I feel like there’s a threshold for human productivity. We all eventually reach a point when enough is enough, and adding another responsibility would send us plunging over the edge into a full-blown panic attack. (Or, if you’re more of the suffer-in-silence type, you’ll just cry on the inside.) Flirting with that threshold, we may find ourselves forgetting important tasks or rushing through them because we know there’s a lot more in other departments of our lives that needs accomplishing.
This October through December, I was hovering around that line (read: not yet curled up on the floor in the fetal position, but definitely scouting for spots). My husband and I were trying to close on our first house, coordinate the move, and prepare for our first child. On top of doctor’s appointments and home inspections, I was also working three jobs, planning two baby showers (one for my sister, too) and attempting to get excited about the holidays.
There were times when I felt too overwhelmed to continue and considered what might be given up in order for me to maintain sanity. Something had to change.
I evaluated my responsibilities; nothing could go. Everything on my list was a once-in-a-lifetime, get-excited sort of event, and yet I was tempted to cry every time I thought about all that I had to do. So I forged ahead with determination. I realized that the panic began to set in when too many things were floating around in my head waiting to be done: call the realtor, complete loan application, send shower invitations.
Putting those tasks down on paper allowed me to sum up each major task into bite-sized pieces so my brain could finally relax. Suddenly, it was easier to sleep knowing that everything was written down, and my days became more productive once my task-list was visual.
Here’s what I learned along the way:
1.) Of course, keep a to-do list. Or two. Or three. Sometimes it’s easier to have one for each day, but you may find that keeping one comprehensive list that you update often is a better way to see the big picture. Experiment and see what works for you.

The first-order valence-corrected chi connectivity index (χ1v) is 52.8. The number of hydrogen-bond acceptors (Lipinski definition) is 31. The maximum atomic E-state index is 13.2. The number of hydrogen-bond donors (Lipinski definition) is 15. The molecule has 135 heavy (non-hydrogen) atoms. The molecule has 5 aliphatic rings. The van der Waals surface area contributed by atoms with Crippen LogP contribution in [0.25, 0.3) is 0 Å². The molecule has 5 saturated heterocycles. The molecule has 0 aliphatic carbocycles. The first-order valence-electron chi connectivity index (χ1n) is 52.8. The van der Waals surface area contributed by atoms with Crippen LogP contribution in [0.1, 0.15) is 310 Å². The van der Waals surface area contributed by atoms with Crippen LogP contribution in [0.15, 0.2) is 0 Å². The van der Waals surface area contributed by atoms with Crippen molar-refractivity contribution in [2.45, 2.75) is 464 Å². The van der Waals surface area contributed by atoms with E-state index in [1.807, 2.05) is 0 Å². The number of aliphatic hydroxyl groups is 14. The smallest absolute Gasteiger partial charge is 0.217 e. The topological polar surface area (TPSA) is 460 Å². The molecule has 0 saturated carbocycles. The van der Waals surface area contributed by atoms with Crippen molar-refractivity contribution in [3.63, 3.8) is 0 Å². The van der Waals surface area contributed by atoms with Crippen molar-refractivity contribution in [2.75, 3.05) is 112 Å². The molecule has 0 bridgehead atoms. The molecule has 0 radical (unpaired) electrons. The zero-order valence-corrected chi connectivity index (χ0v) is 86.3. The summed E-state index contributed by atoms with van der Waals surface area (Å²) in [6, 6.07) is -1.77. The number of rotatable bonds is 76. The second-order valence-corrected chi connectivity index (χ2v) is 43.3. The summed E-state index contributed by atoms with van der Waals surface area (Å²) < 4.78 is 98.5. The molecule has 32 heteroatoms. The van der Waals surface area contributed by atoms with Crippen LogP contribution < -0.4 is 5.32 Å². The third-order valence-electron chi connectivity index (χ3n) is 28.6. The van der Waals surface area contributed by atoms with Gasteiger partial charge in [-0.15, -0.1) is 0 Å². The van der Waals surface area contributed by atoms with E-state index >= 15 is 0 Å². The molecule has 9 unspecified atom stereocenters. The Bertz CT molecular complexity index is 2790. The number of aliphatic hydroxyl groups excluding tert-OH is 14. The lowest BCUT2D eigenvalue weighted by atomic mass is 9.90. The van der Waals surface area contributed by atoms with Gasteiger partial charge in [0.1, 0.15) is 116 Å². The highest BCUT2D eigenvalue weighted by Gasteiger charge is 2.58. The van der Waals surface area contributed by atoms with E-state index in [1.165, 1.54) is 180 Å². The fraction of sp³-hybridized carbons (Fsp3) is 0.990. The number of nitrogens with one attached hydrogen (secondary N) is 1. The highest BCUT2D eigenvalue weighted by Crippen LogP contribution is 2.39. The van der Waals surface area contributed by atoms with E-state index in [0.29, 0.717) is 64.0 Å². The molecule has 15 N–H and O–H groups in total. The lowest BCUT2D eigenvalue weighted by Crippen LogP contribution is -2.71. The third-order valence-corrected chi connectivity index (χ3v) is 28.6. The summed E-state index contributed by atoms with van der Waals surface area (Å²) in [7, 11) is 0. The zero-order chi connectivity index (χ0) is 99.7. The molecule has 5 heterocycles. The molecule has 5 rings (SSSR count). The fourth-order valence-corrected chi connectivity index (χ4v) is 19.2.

2.) Don’t stop with to-do lists! At the height of my frenzy, about 10 pages in my notebook had lists on them. From our baby shower RSVPs, to supply lists for work, to thank you cards I wanted to send, anything that was taking up space in my head made its way onto paper, allowing me to focus on just one thing at a time and know that the rest wouldn’t be forgotten.
3.) Keep all of your lists in the same place, whether it’s in a notebook or a planner. You’ll feel scattered if your lists are randomly strewn about your home and you’ll have to recreate some when they are inevitably lost. I chose this notebook from TinyPrints as my lifeline because I was able to customize it with inspiring images from my own life — projects I was proud of, memories of happy times and little moments that would shed light into the looming darkness and remind me of why I was even going to all this trouble!
4.) Put little things (like “Do a load of laundry”) on your to-do list. Seeing a few things checked off, even if they’re simple tasks, will make you feel better about yourself and motivate you enough to tackle the bigger goals.
5.) Give yourself a reward for when an especially intimidating list is completed! Whether it’s a pint of ice cream or a guilt-free bubble bath, having something to work toward will keep you on track.
This morning I found myself flipping through the older pages in my notebook. I saw scribbled out to-do lists and ideas for projects that started as words on a page, but are now tangible accomplishments. Satisfaction swelled inside of me when I stumbled upon a list I had written in October of questions to ask my realtor about our potential new home. Months later, we’re here, unpacked and patiently awaiting baby’s arrival. The house may not be spotless — but, hey, at least it’s ours.
Julia writes for TinyPrints about her handmade and décor driven life, including her personalized organization tools.